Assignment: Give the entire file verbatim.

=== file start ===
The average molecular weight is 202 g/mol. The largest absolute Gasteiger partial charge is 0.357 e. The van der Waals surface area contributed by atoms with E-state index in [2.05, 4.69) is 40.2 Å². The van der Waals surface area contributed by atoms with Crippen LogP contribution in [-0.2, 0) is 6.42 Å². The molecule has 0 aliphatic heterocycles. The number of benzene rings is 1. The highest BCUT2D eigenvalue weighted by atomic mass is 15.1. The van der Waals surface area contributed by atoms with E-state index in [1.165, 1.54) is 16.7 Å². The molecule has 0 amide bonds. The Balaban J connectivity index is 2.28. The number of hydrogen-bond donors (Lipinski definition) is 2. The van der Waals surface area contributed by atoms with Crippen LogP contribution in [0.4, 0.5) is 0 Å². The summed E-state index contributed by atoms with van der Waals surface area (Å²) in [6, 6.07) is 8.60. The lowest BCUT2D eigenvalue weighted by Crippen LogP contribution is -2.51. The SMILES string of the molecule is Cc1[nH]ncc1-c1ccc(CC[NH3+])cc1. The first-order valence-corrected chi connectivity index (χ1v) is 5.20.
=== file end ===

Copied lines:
The average molecular weight is 202 g/mol. The largest absolute Gasteiger partial charge is 0.357 e. The van der Waals surface area contributed by atoms with E-state index in [2.05, 4.69) is 40.2 Å². The van der Waals surface area contributed by atoms with Crippen LogP contribution in [-0.2, 0) is 6.42 Å². The molecule has 0 aliphatic heterocycles. The number of benzene rings is 1. The highest BCUT2D eigenvalue weighted by atomic mass is 15.1. The van der Waals surface area contributed by atoms with E-state index in [1.165, 1.54) is 16.7 Å². The molecule has 0 amide bonds. The Balaban J connectivity index is 2.28. The number of hydrogen-bond donors (Lipinski definition) is 2. The van der Waals surface area contributed by atoms with Crippen LogP contribution in [0.4, 0.5) is 0 Å². The summed E-state index contributed by atoms with van der Waals surface area (Å²) in [6, 6.07) is 8.60. The lowest BCUT2D eigenvalue weighted by Crippen LogP contribution is -2.51. The SMILES string of the molecule is Cc1[nH]ncc1-c1ccc(CC[NH3+])cc1. The first-order valence-corrected chi connectivity index (χ1v) is 5.20.